How to Make Items on the Cover, Tina Sams 
Debra covered the vinegar, but I give instructions and recipes for all the other gifties strewn across the cover.

Christmas Gift Ideas,
Jackie Johnson
Unique, thoughtful, and inexpensive gifts from the heart.  The Memory Jar struck a chord with us!

Seeds or Plants? Kathy Musser 
Are you a seed person or a plant person?  Sometimes it depends on the plant.  Kathy helps you decide.

Winter Warming Appetizers, Marcy Lautanen Raleigh
Cocktail parties, get-togethers and family gatherings are all opportunities to share delicious treats from the kitchen. Dips, puffs, cheese straws and pretzels are some of these tasty bites.

Herbal Holiday Gathering Recipes,
Marci Tsohonis 
Eggnog, spicy cider, herby stuffed mushrooms, finger sandwiches, dips – and just in case they spend the night, a delightful recipe for fresh ginger muffins!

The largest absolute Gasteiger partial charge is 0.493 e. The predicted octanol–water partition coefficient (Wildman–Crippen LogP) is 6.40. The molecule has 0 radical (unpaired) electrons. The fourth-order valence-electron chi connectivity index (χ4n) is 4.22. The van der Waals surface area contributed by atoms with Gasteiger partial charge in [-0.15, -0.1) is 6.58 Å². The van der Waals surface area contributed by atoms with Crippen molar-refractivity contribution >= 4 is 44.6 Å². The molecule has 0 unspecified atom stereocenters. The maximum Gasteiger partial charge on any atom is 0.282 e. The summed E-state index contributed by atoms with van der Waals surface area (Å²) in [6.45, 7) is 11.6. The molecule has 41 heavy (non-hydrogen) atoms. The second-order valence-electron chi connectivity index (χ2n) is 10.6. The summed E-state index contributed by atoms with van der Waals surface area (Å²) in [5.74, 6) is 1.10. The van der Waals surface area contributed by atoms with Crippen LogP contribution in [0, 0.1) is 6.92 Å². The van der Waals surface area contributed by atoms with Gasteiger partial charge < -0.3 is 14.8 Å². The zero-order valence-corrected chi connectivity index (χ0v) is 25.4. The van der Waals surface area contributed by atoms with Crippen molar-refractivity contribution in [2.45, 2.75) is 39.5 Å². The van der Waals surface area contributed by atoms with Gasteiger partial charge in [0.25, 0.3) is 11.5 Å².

Figs! Susanna Reppert Brill 
More and more people are growing figs.  If you aren’t, you might want to think about it!

Meet Our Contributors....
A little about the people you’ll find in the pages of this issue.

Get your own copy or Subscribe!

Thursday, October 20, 2022

The Wild Foods Pot Luck (recipes)

 If you don't get our free "Just the Essentials" newsletter, you didn't see these recipes yet.  You can sign up on our website and get any news, specials, or information first!

Over the past weekend, the class we’ve been taking since January at The Rosemary House finished up, and one of the highlights was the wild plant pot luck lunch.  Since wild plant foods are near the top of the list of my interests, I was thrilled.  My focus is to normalize incorporating wild plants.  Dishes don’t need to be completely made from weeds, but they can add flavor and nutrition.